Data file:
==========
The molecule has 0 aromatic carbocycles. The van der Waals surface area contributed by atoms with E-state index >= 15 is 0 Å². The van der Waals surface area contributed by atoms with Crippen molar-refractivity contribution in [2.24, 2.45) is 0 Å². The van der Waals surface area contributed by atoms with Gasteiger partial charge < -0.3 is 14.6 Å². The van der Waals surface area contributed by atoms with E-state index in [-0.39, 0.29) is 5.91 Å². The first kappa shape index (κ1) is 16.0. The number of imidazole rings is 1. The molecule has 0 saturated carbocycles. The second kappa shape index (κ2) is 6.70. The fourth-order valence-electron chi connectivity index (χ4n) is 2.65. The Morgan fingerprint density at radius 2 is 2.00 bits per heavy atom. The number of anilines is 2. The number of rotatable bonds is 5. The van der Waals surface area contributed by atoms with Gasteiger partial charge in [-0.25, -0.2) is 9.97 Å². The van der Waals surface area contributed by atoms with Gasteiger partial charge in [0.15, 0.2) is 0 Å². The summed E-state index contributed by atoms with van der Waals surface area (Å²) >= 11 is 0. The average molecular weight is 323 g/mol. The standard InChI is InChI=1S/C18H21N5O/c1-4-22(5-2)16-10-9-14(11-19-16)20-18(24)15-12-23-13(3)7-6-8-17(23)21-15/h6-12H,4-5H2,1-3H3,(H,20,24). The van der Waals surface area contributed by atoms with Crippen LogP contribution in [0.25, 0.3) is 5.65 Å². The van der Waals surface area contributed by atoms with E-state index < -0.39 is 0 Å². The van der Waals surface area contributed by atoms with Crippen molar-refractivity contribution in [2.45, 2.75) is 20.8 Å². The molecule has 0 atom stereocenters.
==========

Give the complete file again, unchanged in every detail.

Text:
The molecule has 0 aromatic carbocycles. The van der Waals surface area contributed by atoms with E-state index >= 15 is 0 Å². The van der Waals surface area contributed by atoms with Crippen molar-refractivity contribution in [2.24, 2.45) is 0 Å². The van der Waals surface area contributed by atoms with Gasteiger partial charge < -0.3 is 14.6 Å². The van der Waals surface area contributed by atoms with E-state index in [-0.39, 0.29) is 5.91 Å². The first kappa shape index (κ1) is 16.0. The number of imidazole rings is 1. The molecule has 0 saturated carbocycles. The second kappa shape index (κ2) is 6.70. The fourth-order valence-electron chi connectivity index (χ4n) is 2.65. The Morgan fingerprint density at radius 2 is 2.00 bits per heavy atom. The number of anilines is 2. The number of rotatable bonds is 5. The van der Waals surface area contributed by atoms with Gasteiger partial charge in [-0.25, -0.2) is 9.97 Å². The van der Waals surface area contributed by atoms with Gasteiger partial charge in [0.15, 0.2) is 0 Å². The summed E-state index contributed by atoms with van der Waals surface area (Å²) >= 11 is 0. The average molecular weight is 323 g/mol. The standard InChI is InChI=1S/C18H21N5O/c1-4-22(5-2)16-10-9-14(11-19-16)20-18(24)15-12-23-13(3)7-6-8-17(23)21-15/h6-12H,4-5H2,1-3H3,(H,20,24). The van der Waals surface area contributed by atoms with Crippen LogP contribution in [0.25, 0.3) is 5.65 Å². The van der Waals surface area contributed by atoms with E-state index < -0.39 is 0 Å². The van der Waals surface area contributed by atoms with Crippen molar-refractivity contribution in [2.45, 2.75) is 20.8 Å². The molecule has 0 atom stereocenters.